What would your super power be? If you are a young person, or remember being a young person, you know this is a powerful Rorschach test. For a socially awkward child, or a child with Autism Spectrum Disorder exploring this can be therapeutic.
The things I love most about the emergent curriculum we are committed to at Kids Cooperate, is the wonderful conversations that come about spontaneously. One of these opportunities came up last week out of a side conversation about the merits of Captain America vs Iron Man.
As a facilitator, I was faced with the decision to redirect the conversation back to the planned activity, or to take what the children brought to the group. So we talked super heros.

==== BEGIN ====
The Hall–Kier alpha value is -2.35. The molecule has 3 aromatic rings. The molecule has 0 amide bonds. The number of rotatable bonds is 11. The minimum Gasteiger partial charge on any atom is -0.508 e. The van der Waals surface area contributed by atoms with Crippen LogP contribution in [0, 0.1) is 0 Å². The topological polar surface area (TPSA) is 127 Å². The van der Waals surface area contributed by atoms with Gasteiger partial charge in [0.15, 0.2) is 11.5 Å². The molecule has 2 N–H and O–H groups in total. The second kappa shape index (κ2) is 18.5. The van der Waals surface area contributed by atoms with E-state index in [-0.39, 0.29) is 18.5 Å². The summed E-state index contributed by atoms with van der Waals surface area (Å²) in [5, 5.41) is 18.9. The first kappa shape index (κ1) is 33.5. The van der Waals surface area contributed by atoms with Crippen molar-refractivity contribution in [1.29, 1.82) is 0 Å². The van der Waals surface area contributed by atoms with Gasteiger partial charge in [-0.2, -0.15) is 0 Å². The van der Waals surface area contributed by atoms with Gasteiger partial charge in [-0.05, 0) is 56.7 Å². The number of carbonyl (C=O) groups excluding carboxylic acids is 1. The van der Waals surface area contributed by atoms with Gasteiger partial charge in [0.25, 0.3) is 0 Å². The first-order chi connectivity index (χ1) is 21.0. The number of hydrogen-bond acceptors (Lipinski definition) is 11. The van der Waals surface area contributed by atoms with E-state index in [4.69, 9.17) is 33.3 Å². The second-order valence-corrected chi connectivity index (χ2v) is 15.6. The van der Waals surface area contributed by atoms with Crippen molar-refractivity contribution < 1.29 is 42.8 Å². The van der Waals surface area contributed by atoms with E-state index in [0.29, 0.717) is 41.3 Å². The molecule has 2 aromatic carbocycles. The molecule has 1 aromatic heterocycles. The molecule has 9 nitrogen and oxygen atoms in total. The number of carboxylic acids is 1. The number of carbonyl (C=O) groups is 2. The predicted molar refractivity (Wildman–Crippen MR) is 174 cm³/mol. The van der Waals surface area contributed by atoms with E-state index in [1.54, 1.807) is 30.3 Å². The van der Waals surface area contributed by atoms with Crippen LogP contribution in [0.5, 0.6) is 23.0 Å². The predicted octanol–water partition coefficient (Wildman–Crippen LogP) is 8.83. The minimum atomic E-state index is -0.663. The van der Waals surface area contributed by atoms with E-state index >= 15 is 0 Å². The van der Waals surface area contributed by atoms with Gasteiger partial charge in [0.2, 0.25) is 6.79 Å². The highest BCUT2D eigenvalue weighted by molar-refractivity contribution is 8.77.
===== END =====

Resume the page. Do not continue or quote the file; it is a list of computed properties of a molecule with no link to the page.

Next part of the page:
Some amazing conversations came out of this such as, if you were invisible around a child or adult you are nervous around, what do you think you would discover? (That they were nervous and scared too, that they probably pick their nose!)
I don't want to stretch the super hero metaphor too thin, but one of the pillars of super hero origin stories is a person who, through environmental factors or genes, develops a different way of seeing, doing, and being than the "normal" people. Sound familiar? Without needing to make an explicit connection, it is easy to see why the super hero is such a powerful totem for children and young adults on the Autism Spectrum.